I can only think of two great censors in history. Petronius Arbiter, the Roman author of the infamously ribald Satyricon, and Cato the elder, another Roman, of such notorious rectitude that you wonder how they lived in the same imperial capital.
Fred Hurter's Censored is mildly historical … but far from great.
First, a few word's about Fred Hurter, Jr. "Few" are about all that can be found, and not all of those can be fully trusted. Harry Warner Jr., for example, strongly implies that Hurter began college in 1944, after he began and ended the first volume of Censored. This is not so. In issue two, Hurter plainly states that he is already a student at St. Andrew's, in Aurora, Ontario, a moderate drive north of Toronto. Warner also states, with lamentable vagueness, that while Censored was not Canada's first fanzine, that it was nonetheless the first produced for an ajay. He might have come right out with it and revealed that in fact it was produced for FAPA, the Fantasy Amateur Press Association. According to Warner, the zine began life somewhat inauspiciously as Rocket, but when Hurter discovered that title had been previously used by another fan, he hand-wrote "Censored" over the title of every copy of the first issue. I cannot verify this detail, as I lack a copy of that first issue, but it sounds like something an earnest young fan would do. It was also mentioned that Beak Taylor, another St. Andrew's student, lent a helping hand with the zine. Along with Hurter, Taylor was a student at St. Andrew's College, circa 1941. As we all know – ahem – Beak Taylor went on to become the publisher of his own fanzine, Canadian Fandom, an altogether different proposition from Hurter's modest fanmag.
For reasons the editor never saw fit to mention, Censored ceased publication in 1942, after only four issues. Unexpectedly, it resurfaced six years later, and latest for at least two more issues that anybody seems to know about. One can speculate that it was excitement over the first Canadian Worldcon in Toronto in 1948, Torcon I, that brought about the temporary resurrection. I have no doubt that Fred Hurter Jr. hung on in fandom for a few years longer, but the young man had already made all the mark on our pocket universe that he was destined to make.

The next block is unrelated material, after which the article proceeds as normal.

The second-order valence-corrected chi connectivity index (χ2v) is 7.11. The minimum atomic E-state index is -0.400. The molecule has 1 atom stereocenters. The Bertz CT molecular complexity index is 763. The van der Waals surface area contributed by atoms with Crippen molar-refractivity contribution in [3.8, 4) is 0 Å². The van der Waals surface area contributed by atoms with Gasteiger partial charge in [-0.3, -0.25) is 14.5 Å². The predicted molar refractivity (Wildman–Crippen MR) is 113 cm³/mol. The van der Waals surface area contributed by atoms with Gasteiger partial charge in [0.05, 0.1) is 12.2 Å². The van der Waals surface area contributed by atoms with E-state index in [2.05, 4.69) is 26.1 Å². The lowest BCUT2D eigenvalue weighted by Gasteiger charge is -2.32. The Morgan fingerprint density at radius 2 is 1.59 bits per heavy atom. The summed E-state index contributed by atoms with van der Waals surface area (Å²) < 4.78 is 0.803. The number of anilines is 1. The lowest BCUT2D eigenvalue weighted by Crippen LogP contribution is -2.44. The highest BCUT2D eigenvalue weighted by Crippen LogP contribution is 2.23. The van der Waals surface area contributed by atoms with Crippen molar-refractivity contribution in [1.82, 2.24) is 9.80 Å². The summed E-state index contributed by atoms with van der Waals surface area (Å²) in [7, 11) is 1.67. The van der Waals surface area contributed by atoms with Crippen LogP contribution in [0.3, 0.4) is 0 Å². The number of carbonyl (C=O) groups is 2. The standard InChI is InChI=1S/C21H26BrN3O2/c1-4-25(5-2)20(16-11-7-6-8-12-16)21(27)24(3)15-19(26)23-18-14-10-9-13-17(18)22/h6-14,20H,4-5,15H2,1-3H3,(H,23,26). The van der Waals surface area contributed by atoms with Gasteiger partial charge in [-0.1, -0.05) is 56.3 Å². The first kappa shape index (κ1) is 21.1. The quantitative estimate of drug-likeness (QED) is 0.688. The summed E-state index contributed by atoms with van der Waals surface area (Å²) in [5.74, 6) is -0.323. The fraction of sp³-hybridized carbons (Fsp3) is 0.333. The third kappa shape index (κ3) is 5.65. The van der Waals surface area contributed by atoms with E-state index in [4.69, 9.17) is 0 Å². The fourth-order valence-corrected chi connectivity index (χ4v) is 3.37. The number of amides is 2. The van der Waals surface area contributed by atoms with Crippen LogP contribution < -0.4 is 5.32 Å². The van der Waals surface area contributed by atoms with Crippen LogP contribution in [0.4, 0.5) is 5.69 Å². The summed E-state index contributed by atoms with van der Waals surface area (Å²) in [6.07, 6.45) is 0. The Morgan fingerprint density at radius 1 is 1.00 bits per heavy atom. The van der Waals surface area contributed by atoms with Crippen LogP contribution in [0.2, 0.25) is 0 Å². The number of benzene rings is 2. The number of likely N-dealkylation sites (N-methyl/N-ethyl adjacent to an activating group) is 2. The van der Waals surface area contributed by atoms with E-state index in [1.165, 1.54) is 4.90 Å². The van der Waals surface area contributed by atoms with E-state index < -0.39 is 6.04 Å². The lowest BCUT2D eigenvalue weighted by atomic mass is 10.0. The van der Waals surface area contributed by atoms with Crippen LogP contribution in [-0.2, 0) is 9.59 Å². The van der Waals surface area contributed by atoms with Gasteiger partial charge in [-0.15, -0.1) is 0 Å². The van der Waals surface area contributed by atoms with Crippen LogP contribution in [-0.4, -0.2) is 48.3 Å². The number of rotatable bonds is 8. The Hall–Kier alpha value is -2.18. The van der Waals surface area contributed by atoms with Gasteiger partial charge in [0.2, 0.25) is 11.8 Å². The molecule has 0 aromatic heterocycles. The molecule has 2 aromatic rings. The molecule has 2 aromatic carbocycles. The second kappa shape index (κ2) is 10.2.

As for his fanzine, it was typical of its era, I suppose – badly typed on mimeo stencils and hand-cranked off the drum with legibility being its highest, if unreliable, virtue. The contents consisted mainly of amateur fiction that I can see little reason to read more than 70 years later, a smattering of poetry, attempts at humour that defy laughter, some indifferent reviews of books and a primitive letter column. There is also a precious glimmer of light cast on the activities and personalities of early fandom, such as the fifth issue's report on Torcon.
So, why exactly have I scanned the three issues in my possession? One answer is that I don't know if anyone else even could. Another is that I knew it would please a Canadian fanhistorian who seems even more nuts about this old stuff than I ever was. But the best reason is because Censored was so typical of its time. Fanzines evolved swiftly in the early 1940s, changing from imitations of existing pro magazines to a medium for fannish self-expression in as little as ten years. It isn't that serious, academic or fiction fanmags didn't survive into the next decade. As a matter of fact, that particular wheel is re-invented on a continuing basis, and sometimes succeeds admirably in its goal of mimesis … though more often not. But in the 1950s, fanzines like Hyphen, Skyhook, Horizons and Quandry became the norm for most fans.